What follows is devoid of spoilers for Nier: Automata. Instead, what I offer is an interpretive lens through which those who have yet to play the game, or who may have already done so, may interpret the narrative of Nier: Automata. This is, of course, only one possible reading among many others.
Were I to review Terry Eagleton’s Radical Sacrifice, I would recommend it unequivocally. Though Eagleton and I may not see eye to eye in all things (and I would have it no other way; how else would I learn?), this latest addition to his bibliography is well worth the time of any reader interested in revolutionary politics, ideology, or even the Christian narrative itself. Rather than evaluate the merits of Eagleton’s work, I’ve instead experienced it for myself; and in lieu of a review, I have instead opted to share a stream of insights I gained from reading Radical Sacrifice.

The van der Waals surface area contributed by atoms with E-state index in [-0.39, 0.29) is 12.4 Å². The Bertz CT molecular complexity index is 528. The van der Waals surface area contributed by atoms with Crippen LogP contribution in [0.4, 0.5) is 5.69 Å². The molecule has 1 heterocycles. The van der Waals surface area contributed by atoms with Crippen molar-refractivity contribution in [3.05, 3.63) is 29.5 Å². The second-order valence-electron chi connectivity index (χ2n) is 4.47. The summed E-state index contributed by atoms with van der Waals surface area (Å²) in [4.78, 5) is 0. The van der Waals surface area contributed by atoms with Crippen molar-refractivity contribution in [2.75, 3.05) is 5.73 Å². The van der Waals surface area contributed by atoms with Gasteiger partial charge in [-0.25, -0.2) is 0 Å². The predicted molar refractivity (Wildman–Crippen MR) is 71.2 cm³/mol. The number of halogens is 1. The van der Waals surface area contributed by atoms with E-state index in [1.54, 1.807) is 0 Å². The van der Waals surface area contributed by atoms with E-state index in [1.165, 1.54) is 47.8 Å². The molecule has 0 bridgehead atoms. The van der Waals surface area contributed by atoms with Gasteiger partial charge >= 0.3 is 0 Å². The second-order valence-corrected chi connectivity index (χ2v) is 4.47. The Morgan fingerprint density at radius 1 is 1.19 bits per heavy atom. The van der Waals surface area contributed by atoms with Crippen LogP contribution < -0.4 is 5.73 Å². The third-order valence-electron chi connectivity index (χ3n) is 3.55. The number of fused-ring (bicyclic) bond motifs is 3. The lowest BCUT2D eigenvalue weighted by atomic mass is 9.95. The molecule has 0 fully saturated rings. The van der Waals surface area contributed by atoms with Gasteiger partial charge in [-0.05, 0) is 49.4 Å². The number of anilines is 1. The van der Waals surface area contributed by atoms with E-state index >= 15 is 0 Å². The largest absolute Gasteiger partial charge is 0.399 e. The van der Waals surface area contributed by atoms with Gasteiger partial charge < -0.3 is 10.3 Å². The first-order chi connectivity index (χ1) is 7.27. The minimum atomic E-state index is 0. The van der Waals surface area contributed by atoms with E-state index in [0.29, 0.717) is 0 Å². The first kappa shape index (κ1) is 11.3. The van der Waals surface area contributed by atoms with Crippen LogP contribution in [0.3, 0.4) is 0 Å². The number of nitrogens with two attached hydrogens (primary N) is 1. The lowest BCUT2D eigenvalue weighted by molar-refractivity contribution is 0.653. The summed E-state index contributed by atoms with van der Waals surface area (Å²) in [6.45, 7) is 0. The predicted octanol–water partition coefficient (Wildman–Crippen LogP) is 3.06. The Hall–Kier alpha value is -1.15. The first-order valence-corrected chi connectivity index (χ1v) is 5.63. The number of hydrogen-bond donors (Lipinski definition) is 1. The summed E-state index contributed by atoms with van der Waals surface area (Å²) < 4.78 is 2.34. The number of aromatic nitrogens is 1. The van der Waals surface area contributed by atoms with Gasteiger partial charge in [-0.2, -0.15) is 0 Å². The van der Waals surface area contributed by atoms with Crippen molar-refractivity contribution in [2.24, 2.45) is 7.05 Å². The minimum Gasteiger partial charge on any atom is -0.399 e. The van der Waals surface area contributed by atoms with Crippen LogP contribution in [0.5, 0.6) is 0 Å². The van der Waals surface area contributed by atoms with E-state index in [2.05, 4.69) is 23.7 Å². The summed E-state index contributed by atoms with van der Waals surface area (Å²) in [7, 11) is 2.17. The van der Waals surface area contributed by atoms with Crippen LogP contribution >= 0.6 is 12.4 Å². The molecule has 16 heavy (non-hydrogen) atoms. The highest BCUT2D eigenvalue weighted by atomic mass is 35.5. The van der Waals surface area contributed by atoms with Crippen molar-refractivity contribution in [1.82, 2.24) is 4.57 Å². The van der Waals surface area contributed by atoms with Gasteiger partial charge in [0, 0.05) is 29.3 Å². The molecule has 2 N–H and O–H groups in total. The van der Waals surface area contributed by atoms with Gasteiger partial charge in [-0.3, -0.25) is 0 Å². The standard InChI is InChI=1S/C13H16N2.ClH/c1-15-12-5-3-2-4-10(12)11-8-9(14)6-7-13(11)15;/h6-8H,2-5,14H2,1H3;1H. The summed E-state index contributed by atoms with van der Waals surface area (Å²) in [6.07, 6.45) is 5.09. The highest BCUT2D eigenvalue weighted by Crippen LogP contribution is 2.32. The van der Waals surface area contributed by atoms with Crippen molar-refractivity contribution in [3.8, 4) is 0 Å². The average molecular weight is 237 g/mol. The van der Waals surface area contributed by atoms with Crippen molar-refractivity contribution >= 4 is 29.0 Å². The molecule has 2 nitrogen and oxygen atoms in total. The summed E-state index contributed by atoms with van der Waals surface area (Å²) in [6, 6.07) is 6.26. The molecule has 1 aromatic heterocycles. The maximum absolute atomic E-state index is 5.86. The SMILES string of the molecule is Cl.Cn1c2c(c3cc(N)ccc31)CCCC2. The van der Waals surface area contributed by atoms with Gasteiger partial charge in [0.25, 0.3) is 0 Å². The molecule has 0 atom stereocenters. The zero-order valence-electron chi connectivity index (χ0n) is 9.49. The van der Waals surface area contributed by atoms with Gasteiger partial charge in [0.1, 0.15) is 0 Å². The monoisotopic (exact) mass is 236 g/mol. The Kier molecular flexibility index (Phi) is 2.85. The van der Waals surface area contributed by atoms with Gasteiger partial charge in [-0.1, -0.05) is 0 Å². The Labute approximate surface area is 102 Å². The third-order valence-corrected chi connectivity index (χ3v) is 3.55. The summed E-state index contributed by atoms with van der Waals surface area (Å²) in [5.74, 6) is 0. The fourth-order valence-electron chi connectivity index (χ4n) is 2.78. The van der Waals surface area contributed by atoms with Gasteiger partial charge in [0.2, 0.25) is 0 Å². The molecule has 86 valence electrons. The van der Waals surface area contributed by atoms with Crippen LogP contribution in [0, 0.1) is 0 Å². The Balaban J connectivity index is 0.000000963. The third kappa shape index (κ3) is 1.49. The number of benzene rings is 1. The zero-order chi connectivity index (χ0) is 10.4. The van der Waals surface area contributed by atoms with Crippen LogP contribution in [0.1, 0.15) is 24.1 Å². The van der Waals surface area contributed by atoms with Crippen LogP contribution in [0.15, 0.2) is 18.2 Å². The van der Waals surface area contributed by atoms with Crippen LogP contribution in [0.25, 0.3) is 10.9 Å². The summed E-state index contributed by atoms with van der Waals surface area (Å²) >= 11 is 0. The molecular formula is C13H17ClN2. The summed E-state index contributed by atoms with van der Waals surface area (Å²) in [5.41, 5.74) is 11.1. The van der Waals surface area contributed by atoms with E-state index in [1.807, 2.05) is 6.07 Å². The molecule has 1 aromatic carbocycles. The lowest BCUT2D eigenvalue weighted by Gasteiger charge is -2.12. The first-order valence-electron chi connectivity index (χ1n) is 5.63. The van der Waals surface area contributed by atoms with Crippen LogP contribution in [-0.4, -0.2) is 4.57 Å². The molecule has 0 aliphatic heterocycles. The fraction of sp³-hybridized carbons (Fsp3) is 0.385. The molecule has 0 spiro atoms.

I recently happened on an old book I’d encountered before: Sigmund Freud’s Moses and Monotheism. The first time around, I didn’t know what to make of it; now, after some reflection, I think Freud was a poor historian, and at times even a poor therapist (at least as psychoanalysis’ “version 1.0”), but I think he had moments of intrigue — Moses and Monotheism, I’d now say, was one of them.